The internet today is a very different place. Yes, I have a good fiber connection and good lines to my PC at home, but most users use the internet via phones or laptops. When moving from tree to tree, from behind walls blocking or bouncing signals, connections are commonly interrupted and restarted. That's not what TCP likes - it doesn't really want to communicate without formal introductions and a good handshake. In fact, it turns out that TCP's strict accounting and waiting for the last stray packet only means that users have to wait for web pages to load and download new apps or reset a connection timeout.
So to take advantage of the informality of UDP and to allow the network to use some smart stuff on the fly, the new format HERE C (Quick UDP Internet Connections) received more attention.
While we don't want to see too much intelligence within the network itself, we are much more comfortable with automated decision making these days. QUIC understands that a site is made up of multiple files and will not damage the entire connection just because one file has not finished loading.
The other trend followed by QUIC is integrated security. While encryption was optional before (such as HTTP or HTTPS), QUIC is always encrypted. It is a fact nowadays that every site should be encrypted, despite the overhead. This isn't just to ensure a man in the middle can't see what kind of orange juice you're ordering; confirm that you are indeed talking to your real orange juice supplier.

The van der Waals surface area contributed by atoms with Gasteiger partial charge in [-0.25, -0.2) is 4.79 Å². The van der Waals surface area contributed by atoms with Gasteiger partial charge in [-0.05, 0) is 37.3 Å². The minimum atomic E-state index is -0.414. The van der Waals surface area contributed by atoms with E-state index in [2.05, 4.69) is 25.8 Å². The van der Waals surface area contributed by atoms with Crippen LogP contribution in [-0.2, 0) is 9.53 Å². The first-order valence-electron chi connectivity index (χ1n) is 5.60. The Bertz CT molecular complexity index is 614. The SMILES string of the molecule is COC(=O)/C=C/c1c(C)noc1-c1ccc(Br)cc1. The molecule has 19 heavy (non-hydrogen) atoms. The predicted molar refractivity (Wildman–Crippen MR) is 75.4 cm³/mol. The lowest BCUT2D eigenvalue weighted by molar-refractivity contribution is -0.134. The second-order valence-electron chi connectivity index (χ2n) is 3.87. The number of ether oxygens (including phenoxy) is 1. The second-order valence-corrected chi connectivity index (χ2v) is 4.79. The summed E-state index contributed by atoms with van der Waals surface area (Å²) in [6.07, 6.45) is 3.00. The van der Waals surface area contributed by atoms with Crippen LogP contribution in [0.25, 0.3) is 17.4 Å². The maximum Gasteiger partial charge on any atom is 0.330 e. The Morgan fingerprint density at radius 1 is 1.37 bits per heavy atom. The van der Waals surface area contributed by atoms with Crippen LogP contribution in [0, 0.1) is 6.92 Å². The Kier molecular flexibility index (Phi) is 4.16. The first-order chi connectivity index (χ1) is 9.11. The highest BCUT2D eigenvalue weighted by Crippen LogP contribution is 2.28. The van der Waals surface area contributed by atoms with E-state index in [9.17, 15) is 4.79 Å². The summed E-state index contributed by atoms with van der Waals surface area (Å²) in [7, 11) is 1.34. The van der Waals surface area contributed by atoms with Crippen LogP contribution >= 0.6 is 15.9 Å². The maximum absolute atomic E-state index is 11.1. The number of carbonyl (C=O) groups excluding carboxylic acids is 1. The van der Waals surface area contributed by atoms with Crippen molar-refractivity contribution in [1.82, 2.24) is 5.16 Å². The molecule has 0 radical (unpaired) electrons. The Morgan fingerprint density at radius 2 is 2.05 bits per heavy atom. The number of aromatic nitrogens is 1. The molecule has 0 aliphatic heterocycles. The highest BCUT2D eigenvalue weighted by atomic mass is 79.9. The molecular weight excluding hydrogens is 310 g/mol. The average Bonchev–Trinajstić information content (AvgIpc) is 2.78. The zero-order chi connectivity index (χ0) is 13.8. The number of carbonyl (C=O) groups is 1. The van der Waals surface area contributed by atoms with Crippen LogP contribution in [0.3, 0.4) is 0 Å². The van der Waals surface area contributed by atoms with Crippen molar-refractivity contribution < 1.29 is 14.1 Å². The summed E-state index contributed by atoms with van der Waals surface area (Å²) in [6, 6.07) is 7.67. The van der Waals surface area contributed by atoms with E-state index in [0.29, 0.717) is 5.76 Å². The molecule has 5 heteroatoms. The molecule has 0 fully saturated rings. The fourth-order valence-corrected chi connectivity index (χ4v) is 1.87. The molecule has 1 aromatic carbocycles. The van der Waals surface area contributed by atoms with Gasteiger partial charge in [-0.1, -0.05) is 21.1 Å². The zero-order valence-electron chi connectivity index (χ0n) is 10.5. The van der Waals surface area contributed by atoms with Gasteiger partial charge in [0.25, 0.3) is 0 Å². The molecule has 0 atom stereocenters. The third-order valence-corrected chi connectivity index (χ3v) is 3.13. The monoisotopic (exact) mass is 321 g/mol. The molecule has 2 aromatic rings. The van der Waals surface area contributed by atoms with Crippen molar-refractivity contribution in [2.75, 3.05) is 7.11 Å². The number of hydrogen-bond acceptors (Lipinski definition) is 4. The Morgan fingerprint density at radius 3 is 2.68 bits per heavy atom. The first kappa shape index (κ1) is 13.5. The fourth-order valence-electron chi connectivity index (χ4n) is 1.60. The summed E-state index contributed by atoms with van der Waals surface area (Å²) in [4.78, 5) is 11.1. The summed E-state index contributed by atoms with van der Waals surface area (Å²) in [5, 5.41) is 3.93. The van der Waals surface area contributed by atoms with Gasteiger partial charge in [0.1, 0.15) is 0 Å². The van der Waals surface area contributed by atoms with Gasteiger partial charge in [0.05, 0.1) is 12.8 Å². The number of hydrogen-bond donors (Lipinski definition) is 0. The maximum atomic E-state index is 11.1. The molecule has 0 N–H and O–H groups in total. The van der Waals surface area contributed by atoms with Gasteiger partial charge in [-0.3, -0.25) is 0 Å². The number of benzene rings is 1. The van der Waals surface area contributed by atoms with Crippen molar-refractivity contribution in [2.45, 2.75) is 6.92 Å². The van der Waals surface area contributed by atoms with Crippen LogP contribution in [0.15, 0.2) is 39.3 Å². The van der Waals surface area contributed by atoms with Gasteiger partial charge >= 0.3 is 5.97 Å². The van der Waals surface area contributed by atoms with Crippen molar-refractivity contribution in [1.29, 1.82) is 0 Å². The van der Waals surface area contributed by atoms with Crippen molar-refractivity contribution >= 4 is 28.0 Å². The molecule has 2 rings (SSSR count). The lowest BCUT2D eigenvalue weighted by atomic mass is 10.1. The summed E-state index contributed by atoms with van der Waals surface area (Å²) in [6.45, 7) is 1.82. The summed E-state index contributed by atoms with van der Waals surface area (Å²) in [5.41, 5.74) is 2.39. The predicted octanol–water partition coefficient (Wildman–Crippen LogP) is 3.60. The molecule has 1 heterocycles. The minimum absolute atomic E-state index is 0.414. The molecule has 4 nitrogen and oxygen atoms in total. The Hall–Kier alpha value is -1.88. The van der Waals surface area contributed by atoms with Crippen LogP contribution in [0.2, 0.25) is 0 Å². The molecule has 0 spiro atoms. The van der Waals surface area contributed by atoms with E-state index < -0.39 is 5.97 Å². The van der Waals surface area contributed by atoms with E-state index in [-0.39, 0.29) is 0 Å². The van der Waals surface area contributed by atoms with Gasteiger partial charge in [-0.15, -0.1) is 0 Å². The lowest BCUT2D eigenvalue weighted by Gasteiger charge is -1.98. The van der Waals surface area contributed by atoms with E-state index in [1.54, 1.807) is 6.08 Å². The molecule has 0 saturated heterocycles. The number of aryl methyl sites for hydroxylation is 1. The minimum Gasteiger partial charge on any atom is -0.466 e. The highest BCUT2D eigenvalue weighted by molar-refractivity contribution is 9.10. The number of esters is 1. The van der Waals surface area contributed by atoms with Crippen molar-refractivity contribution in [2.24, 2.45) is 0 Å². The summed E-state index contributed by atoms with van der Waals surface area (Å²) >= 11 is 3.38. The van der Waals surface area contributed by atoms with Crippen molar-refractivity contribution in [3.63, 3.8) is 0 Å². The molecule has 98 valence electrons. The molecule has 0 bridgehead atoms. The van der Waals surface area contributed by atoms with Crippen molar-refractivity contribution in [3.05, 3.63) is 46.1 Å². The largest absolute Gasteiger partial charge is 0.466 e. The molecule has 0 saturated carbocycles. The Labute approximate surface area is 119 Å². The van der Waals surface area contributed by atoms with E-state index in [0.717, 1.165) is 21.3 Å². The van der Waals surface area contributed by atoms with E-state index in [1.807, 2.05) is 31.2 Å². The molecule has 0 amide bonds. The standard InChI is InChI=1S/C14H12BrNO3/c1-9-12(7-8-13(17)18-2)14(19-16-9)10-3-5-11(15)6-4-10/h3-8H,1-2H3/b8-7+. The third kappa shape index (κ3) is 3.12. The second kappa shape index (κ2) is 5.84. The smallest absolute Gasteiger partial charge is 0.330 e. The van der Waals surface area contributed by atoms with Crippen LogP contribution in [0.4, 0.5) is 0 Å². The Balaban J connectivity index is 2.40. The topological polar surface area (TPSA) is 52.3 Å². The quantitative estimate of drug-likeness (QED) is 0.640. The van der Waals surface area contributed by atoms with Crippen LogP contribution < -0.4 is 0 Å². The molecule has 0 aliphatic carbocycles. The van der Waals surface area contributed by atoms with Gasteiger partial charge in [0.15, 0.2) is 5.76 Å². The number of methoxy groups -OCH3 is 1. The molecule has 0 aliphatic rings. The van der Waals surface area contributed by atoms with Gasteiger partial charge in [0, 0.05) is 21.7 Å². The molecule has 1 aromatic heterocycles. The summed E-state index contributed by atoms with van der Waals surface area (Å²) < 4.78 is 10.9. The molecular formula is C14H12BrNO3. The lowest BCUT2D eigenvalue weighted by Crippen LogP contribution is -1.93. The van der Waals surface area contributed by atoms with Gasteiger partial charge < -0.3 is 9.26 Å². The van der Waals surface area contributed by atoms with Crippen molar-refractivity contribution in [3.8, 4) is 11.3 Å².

Formats almost always improve, but what they really do is address different concerns over time.
So how is the implementation going? There are three sides to consider here. The browser, the cloud infrastructure and the user code.
First, the browser. This is a table from the "Can I Use" website
Clearly, Google is thrilled: Chrome versions from v87 (late 2020) onwards have been able to use the HTTP / 3 protocol. Not surprisingly, given Apple's recent history in development browsers, Safari is running late.
You can use one of these sites right now to check if your browser is compatible with HTTP / 3 (may need to reload):
But what about existing websites? Is your site currently using it? So, to test an existing site, try https://geekflare.com/tools/http3-test . And before you ask, no thenewstack.io currently supports it!
Who is promoting HTTP / 3?